What did you dream about last night? It seems that since lockdown nightmares was enforced and life became more, well, banal, our night-time dreaming has become all the more vivid.
With big changes over the past year and huge physical restrictions, it’s no surprise our minds are a hive of activity and our dreams have been affected. One such huge change is the move from working in the office every day, gossiping with colleagues and popping to the local café for lunch, to working at home, alone, at a makeshift desk on a rock hard chair.
In the last year, four out of five of us have visited our work in our sleep. This was just one of the findings from online sign printing company instantprint’s research into the link between home working and dreaming about your job. They surveyed 1000 office workers who have made the transition to their sofa/study/bed/kitchen table to delve into the fascinating facts around our sleep and lockdown nightmares.
Over 50% of us have been dreaming more about work since last March and 75% have even had workplace nightmares.
Our most common nightmare is being unprepared for a task (17%). Others involve getting trapped at work (11%) and even being unfairly fired (10%). Gulp.
But how do these bad dreams affect real life? Fortunately, for most of us, they don’t. But one in five of us are actually considering quitting our job because of these nightmares.
Fortunately, some of us are having positive work dreams, too. Receiving a huge pay rise or bonus has featured in 6% of our dreams, while 11% of us report nothing more exciting than enjoying a regular day at work as we sleep.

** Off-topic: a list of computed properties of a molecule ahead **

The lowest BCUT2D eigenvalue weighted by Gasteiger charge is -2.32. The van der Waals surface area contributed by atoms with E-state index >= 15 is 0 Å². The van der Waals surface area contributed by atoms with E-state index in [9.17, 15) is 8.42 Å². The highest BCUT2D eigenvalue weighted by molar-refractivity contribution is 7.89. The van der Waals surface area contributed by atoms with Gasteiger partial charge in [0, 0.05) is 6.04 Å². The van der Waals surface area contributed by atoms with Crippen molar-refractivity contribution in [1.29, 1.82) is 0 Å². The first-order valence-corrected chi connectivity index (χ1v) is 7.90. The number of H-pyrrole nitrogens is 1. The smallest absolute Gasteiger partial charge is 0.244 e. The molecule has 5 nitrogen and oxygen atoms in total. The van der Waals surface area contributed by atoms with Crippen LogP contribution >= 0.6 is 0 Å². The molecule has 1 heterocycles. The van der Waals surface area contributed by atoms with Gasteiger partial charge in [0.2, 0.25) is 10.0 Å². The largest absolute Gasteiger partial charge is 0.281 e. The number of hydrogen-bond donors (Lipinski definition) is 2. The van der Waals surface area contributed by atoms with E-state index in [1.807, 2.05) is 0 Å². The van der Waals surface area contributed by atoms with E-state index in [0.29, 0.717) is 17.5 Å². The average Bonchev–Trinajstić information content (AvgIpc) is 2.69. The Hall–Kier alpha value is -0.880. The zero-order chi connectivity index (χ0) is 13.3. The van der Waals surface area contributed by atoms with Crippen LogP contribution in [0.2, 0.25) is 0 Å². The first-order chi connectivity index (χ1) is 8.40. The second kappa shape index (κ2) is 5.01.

What Do Our Dreams Mean?
Dreams aren’t random – they’re often your subconscious trying to tell you something.
Psychologist Michael Lennox can decipher what your dreams – or nightmares – mean. If you dream about losing your job, Lennox says you’re subconsciously practicing dealing with the anxiety of actually being fired.
If your slumber brings you scenarios of being unprepared for a test or task, Lennox says this is often triggered by pressure and performance anxiety at work.
It makes total sense that we’re dreaming more than ever. Thanks to the lack of needing such early starts, we’re sleeping better than ever. And with that, comes more dreaming. Furthermore, the pandemic has made many of us question our job security, so it’s no surprise those dreams are often focused on work.
Dr Sarah Jane Daly says: “Anxieties and concerns about potentially losing jobs and being unable to pay the rent/mortgage or put food on the table trouble many on an almost daily basis. Dreaming provides us with the space and time to process and playout our subconscious fears, to problem-solve and work through our subconscious issues.”